Empire of Pain: The Secret History of the Sackler Family by Patrick Radden Keefe:
Just as women had outnumbered men in the wards of Creedmoor, it now emerged that doctors were prescribing Roche’s tranquilizers to women much more often than to men, and Arthur and his colleagues seized on this phenomenon and started to aggressively market Librium and Valium to women. In describing an ideal patient, a typical ad for Valium read, “35, single and psychoneurotic.” An early ad for Librium showed a young woman with an armful of books and suggested that even the routine stress of heading off to college might be best addressed with Librium. But the truth was, Librium and Valium were marketed using such a variety of gendered mid-century tropes—the neurotic singleton, the frazzled housewife, the joyless career woman, the menopausal shrew—that as the historian Andrea Tone noted in her book The Age of Anxiety, what Roche’s tranquilizers really seemed to offer was a quick fix for the problem of “being female.”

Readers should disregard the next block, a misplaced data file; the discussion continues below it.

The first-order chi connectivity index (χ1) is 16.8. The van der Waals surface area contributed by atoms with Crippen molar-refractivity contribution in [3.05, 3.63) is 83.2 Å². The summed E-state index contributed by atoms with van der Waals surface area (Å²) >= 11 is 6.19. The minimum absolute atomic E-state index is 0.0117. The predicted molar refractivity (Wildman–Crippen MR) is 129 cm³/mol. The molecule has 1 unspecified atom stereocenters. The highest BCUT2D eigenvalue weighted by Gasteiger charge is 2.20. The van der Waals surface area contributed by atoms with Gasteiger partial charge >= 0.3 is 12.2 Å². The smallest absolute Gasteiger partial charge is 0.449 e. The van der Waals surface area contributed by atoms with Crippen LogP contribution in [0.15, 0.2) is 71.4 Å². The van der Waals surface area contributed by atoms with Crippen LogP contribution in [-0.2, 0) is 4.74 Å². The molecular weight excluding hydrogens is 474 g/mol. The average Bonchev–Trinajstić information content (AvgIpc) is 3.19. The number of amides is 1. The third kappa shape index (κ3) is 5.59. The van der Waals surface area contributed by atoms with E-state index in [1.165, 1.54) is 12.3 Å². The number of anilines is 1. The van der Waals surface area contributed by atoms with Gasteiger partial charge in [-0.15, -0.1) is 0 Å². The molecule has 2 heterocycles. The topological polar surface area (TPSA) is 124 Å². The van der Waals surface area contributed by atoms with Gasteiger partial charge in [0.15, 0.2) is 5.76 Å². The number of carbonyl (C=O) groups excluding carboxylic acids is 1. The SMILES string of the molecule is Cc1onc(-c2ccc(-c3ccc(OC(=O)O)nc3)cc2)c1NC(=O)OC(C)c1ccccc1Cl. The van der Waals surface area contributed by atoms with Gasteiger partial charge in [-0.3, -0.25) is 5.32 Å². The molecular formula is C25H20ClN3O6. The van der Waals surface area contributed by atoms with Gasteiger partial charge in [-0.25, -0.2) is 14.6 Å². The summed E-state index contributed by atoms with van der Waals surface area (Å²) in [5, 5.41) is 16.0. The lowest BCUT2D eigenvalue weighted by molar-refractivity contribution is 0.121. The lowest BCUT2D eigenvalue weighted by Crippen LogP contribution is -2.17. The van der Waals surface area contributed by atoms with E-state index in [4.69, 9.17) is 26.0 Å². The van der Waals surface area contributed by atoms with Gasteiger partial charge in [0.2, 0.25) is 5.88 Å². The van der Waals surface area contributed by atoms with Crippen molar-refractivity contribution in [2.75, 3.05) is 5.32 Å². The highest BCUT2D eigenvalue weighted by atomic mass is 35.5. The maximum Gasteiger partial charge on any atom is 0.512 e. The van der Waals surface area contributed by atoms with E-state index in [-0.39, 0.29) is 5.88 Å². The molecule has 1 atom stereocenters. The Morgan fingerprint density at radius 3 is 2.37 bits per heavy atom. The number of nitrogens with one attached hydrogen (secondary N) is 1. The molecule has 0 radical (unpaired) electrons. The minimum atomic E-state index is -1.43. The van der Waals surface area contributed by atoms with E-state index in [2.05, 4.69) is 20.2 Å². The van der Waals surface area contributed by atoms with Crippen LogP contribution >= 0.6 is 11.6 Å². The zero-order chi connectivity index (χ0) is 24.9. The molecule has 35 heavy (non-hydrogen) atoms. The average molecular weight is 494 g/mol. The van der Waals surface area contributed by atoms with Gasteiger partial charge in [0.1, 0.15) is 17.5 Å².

Roche was hardly the only company to employ this sort of over-the-top disingenuous advertising. Pfizer had a tranquilizer that it recommended for use by children with an illustration of a young girl with a tearstained face and a suggestion that the drug could alleviate fears of “school, the dark, separation, dental visits, ‘monsters.’ ” But once Roche and Arthur Sackler unleashed Librium and Valium, no other company could compete. At Roche’s plant in Nutley, mammoth pill-stamping machines struggled to keep up with demand, churning out tens of millions of tablets a day. Initially, Librium was the most prescribed drug in America, until it was overtaken by Valium in 1968. But even then, Librium held on, remaining in the top five. In 1964, some twenty-two million prescriptions were written for Valium. By 1975, that figure reached sixty million. Valium was the first $ 100 million drug in history, and Roche became not just the leading drug company in the world but one of the most profitable companies of any kind. Money was pouring in, and when it did, the company turned around and reinvested that money in the promotion campaign devised by Arthur Sackler.
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